Home > Essays > Now for the Hard Part: Charlottesville Contemplating Change in Zoning Laws After Change Statues of Confederate Soldiers

Now for the Hard Part: Charlottesville Contemplating Change in Zoning Laws After Change Statues of Confederate Soldiers

August 2, 2021

A NYTimes article by Campbell Robertson describes the uphill battle Charlottesville VA is facing in its efforts to change its zoning ordinances, ordinances that created and reinforced housing patterns that result in segregated neighborhoods and segregated schools. The change brings to light an underlying question about change itself: does a community use policy to make changes that result if fairness and equity or does it wait for the hearts of community members to change before changing the policy? 

In Charlottesville, the town leaders recognized the segregation in their community and schools was rooted in zoning laws and in an effort to eliminate systemic racism in their community decided to make wholesale changes to those ordinances. As seems to be the case when elected officials try to remedy systemic racism, the pushback is fierce and vitriolic. The source of the greatest anger, though, is somewhat surprising:

But there has been a particular disquiet, said Lyle Solla-Yates, a member of the planning commission, among a certain part of the population: “smart, educated” white residents who are neither poor nor very wealthy, and who live in charming neighborhoods with a history of discriminating against Black people that they had known nothing about. Now they imagine multi-story apartment buildings going up on their streets.

“There’s fear and anger at being targeted,” he said. “They don’t feel centered in this process. And they are correct.”

It is one thing to put a Black Lives Matter sign on ones lawn. It is quite another thing to imagine that the zoning in your neighborhood might result in blacks living down the street. It is easy to advocate for fair housing in the abstract, but when maps showing doors opening for multi-family housing on your street or in your neighborhood fear can grip people and motivate them to oppose in practice what they support in principle. 

But it isn’t just “smart, educated” white residents who are neither poor nor very wealthy who are suspicious of the government’s motives: 

…Diane Miller, also has reservations. She has not joined in the public debates, which tend to be dominated by the opinions, pro and con, of white professionals and academics. “My opinions don’t mean nothing,” said Ms. Miller, who is Black.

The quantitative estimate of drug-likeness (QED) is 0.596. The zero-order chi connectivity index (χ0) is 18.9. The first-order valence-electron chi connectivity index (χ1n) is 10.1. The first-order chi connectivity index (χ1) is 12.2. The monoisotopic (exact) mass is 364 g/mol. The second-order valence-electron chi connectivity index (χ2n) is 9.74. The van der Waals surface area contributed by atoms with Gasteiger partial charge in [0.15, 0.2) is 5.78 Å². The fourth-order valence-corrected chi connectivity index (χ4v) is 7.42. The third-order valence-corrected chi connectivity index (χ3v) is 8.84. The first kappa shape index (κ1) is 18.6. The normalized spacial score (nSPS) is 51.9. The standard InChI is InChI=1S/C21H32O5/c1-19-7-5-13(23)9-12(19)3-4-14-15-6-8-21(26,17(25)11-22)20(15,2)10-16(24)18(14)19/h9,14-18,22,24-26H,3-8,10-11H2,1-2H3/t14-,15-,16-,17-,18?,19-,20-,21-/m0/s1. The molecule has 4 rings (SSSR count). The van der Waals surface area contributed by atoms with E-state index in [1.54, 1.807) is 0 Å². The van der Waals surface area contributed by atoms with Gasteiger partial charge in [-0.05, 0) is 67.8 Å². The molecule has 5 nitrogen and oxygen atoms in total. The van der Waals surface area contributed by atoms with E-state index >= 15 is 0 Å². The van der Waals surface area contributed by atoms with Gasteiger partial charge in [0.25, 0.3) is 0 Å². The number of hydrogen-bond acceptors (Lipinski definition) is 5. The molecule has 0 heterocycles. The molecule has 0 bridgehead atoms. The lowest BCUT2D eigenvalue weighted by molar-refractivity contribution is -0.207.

But she remembers, as a young girl, hearing her parents talk about a developer who was buying out all the neighbors, most if not all of them Black. She did not know whether their property was taken by eminent domain; all she remembers is that everyone left reluctantly, including her family, which left behind a house that had belonged to her grandmother.

Ms. Miller distrusts any top-down plans to address racial inequities; after all, those inequities came from the top in the first place.

“They took everything that Black people own, everything,” said Ms. Miller, now 65. “Ain’t no trust there.”

The optimal answer to integration, so far, has been gentrification where young, affluent and open-minded first time homeowners voluntarily move into urban neighborhoods where structurally sound houses fell into disrepair as a result of them being subdivided into apartments by greedy landlords attempting to maximize profits. Once these urban homesteaders establish a beachhead, closed storefronts become coffee shops and investors begin to see opportunities to build higher end dwellings and wealthier individuals begin to spend tens of thousands of dollars renovating houses or tearing them down to build urban version of McMansions. But, as many Charlottesville residents realize, gentrification ultimately has a dark side: 

In a sign of just how much the political ground has shifted in recent years, the chief argument of the plan’s opponents is that it would actually be bad for the poor, a giveaway to greedy developers. Some have compared the plan to the razing of Black neighborhoods in decades past, and comment threads on the Nextdoor app have crackled with debates about whether the proposal would simply yield a city full of high-end apartments and whether genuinely “horrible injustices” from the past would really be rectified by “destroying neighborhoods in the present.”

These arguments against gentrification have a subtle thread of racism, but are rooted more in the fear that the value of their homes will depreciate should “greedy developers” move in to the marketplace. 

Will policy change result in a change of heart? One community activist, Carmelita Wood believes so: 

But while history runs deep and its tragedies are irreversible, Ms. Wood suggested that it was not too late to start doing the right thing. She is now the president of the neighborhood association in Fifeville, a part of town that is majority Black, but by a steadily dwindling margin. In letters and op-eds, she has made the case that the vision in the proposed land use map, of neighborhoods around the city opening up to all kinds of different people, was a good first step.

“I think it will work,” Ms. Wood said. “I think it’ll work because folks will finally see that if we speak up, then maybe they will listen to us.”

Ms. Wood is placing her faith in democracy… and I hope that faith is rewarded. For if we cannot use the tools of democracy to overcome the policies that result in segregating, then our animal instincts will lead us down the road to totalitarianism. 

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